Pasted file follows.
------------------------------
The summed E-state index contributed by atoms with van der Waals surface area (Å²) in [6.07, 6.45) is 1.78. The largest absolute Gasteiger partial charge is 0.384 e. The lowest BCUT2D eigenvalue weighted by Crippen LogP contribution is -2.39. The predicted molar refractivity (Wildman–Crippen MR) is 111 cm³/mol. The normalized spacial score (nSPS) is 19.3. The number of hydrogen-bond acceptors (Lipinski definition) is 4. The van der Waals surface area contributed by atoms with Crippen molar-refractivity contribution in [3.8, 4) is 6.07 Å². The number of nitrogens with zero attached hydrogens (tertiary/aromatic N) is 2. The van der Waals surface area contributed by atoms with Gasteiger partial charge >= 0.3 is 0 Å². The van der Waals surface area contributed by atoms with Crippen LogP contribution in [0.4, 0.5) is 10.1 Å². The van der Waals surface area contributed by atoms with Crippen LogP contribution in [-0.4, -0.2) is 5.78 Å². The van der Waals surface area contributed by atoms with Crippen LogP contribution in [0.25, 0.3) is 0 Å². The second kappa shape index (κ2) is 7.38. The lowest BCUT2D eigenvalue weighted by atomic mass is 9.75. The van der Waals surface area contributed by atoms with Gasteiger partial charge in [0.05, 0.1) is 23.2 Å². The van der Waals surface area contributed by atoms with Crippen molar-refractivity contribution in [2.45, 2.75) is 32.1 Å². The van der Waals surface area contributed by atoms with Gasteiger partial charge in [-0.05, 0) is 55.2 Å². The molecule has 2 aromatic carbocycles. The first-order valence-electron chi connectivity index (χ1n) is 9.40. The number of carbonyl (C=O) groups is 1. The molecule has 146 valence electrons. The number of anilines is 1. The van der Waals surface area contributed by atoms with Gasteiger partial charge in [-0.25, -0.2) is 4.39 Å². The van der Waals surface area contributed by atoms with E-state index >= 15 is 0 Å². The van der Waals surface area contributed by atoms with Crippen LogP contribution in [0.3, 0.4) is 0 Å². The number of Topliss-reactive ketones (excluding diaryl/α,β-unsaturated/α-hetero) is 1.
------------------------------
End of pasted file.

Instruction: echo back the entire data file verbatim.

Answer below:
The summed E-state index contributed by atoms with van der Waals surface area (Å²) in [6.07, 6.45) is 1.78. The largest absolute Gasteiger partial charge is 0.384 e. The lowest BCUT2D eigenvalue weighted by Crippen LogP contribution is -2.39. The predicted molar refractivity (Wildman–Crippen MR) is 111 cm³/mol. The normalized spacial score (nSPS) is 19.3. The number of hydrogen-bond acceptors (Lipinski definition) is 4. The van der Waals surface area contributed by atoms with Crippen molar-refractivity contribution in [3.8, 4) is 6.07 Å². The number of nitrogens with zero attached hydrogens (tertiary/aromatic N) is 2. The van der Waals surface area contributed by atoms with Gasteiger partial charge >= 0.3 is 0 Å². The van der Waals surface area contributed by atoms with Crippen LogP contribution in [0.4, 0.5) is 10.1 Å². The van der Waals surface area contributed by atoms with Crippen LogP contribution in [-0.4, -0.2) is 5.78 Å². The van der Waals surface area contributed by atoms with Crippen LogP contribution in [0.25, 0.3) is 0 Å². The second kappa shape index (κ2) is 7.38. The lowest BCUT2D eigenvalue weighted by atomic mass is 9.75. The van der Waals surface area contributed by atoms with Gasteiger partial charge in [0.05, 0.1) is 23.2 Å². The van der Waals surface area contributed by atoms with Crippen molar-refractivity contribution in [2.45, 2.75) is 32.1 Å². The van der Waals surface area contributed by atoms with Gasteiger partial charge in [-0.05, 0) is 55.2 Å². The molecule has 2 aromatic carbocycles. The first-order valence-electron chi connectivity index (χ1n) is 9.40. The number of carbonyl (C=O) groups is 1. The molecule has 146 valence electrons. The number of anilines is 1. The van der Waals surface area contributed by atoms with Gasteiger partial charge in [-0.25, -0.2) is 4.39 Å². The van der Waals surface area contributed by atoms with E-state index >= 15 is 0 Å². The van der Waals surface area contributed by atoms with Crippen LogP contribution in [0.3, 0.4) is 0 Å². The number of Topliss-reactive ketones (excluding diaryl/α,β-unsaturated/α-hetero) is 1.